Instead of focusing on the best of yesterday, focus on the best of today. If you find that difficult start a gratitude journal and begin writing down just 1-3 things each day that you are grateful for. As you do this you will find that you have many more small happy moments in your life than you think you do.Live in this moment. Find the beauty in it. Click To Tweet
So the next time I find myself worrying about what others think, or faking how I feel, I need to remember to be real, and that it doesn’t matter what they think. I can only do what I can do and trying to please everyone else only adds stress to my life. Stress that causes pain. And, why on earth would I want to add more pain to my life?
- Are you happy, or just complacent?
- Stop Waiting to Be Happy
- 5 Tips for Staying Positive Despite Chronic Pain
Chuck Hughes says
May I offer an early congratulations on getting your degree! And a happy up-coming 40th birthday!
You’ve beautifully summed up what I and many here must go through. It really helps to hear it and reflect on the cause and effect when it comes to the merry-go-round of stress to pain, and back to stress.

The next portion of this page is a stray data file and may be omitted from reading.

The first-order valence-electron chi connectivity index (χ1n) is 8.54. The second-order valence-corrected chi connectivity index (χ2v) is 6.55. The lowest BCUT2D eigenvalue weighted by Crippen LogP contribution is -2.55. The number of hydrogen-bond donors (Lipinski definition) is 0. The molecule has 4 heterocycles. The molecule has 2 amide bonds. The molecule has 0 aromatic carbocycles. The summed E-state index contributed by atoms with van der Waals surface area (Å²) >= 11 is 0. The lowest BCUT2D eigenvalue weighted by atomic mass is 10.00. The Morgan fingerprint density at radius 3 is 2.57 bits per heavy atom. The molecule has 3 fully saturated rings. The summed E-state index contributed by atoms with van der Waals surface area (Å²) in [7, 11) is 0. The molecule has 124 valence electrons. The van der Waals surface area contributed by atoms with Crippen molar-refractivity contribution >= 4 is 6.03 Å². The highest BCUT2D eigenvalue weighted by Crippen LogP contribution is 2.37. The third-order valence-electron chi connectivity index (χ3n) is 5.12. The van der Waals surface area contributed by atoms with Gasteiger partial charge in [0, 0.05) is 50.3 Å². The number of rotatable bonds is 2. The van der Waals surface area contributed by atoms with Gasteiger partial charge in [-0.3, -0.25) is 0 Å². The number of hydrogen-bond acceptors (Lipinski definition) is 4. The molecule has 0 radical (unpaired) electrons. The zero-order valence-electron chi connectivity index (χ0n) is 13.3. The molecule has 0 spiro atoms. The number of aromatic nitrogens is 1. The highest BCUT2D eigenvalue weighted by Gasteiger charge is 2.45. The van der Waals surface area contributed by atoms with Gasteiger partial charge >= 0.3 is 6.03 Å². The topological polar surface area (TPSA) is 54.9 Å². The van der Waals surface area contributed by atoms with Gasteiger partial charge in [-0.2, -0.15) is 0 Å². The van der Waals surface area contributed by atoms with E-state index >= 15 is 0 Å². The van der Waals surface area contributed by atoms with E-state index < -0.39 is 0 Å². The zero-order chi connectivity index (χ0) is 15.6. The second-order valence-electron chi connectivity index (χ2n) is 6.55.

My best successes in dealing with my condition have been through finding ways to reduce stress, both physical and mental. Change of lifestyle. Three words that could take volumes to explain. And even if it was completely explained, it changes. Why on some days I need a walking cane, and others I don’t. When you said “be real”, I agree, but sometimes my physical real changes faster than my mental real. Acceptance, of the moment, of being different, that things change. Sometimes I like to act normal. I like to respond to greetings of “how are you” with “good thanks”. Sometimes I like to do things I enjoy even it it causes pain later. Like planning a trip. Very stressful. How much will it cost, will I feel up to doing things, will I find things I can eat, will I be a good companion?
So I guess what I’m saying is, yes, reduce stress, have less pain. That’s important. But sometimes, it’s good to test the limitations a little. And then allow extra time to recover.
Thanks Julie for sharing so much. It helps to not be alone in this. I hope you continue to find ways to live life to its fullest!
Absolutely true! I believe we have to test the limits and push for more at times. I think it comes down to living an authentic life that is true to ourselves. I guess that’s what I mean by “be real” – Be true to yourself. I’m right with you. It takes a lot of energy to “fake it” but sometimes it’s worth the energy.
Stress is my worst enemy too. These are all great points and things I need to remind myself of.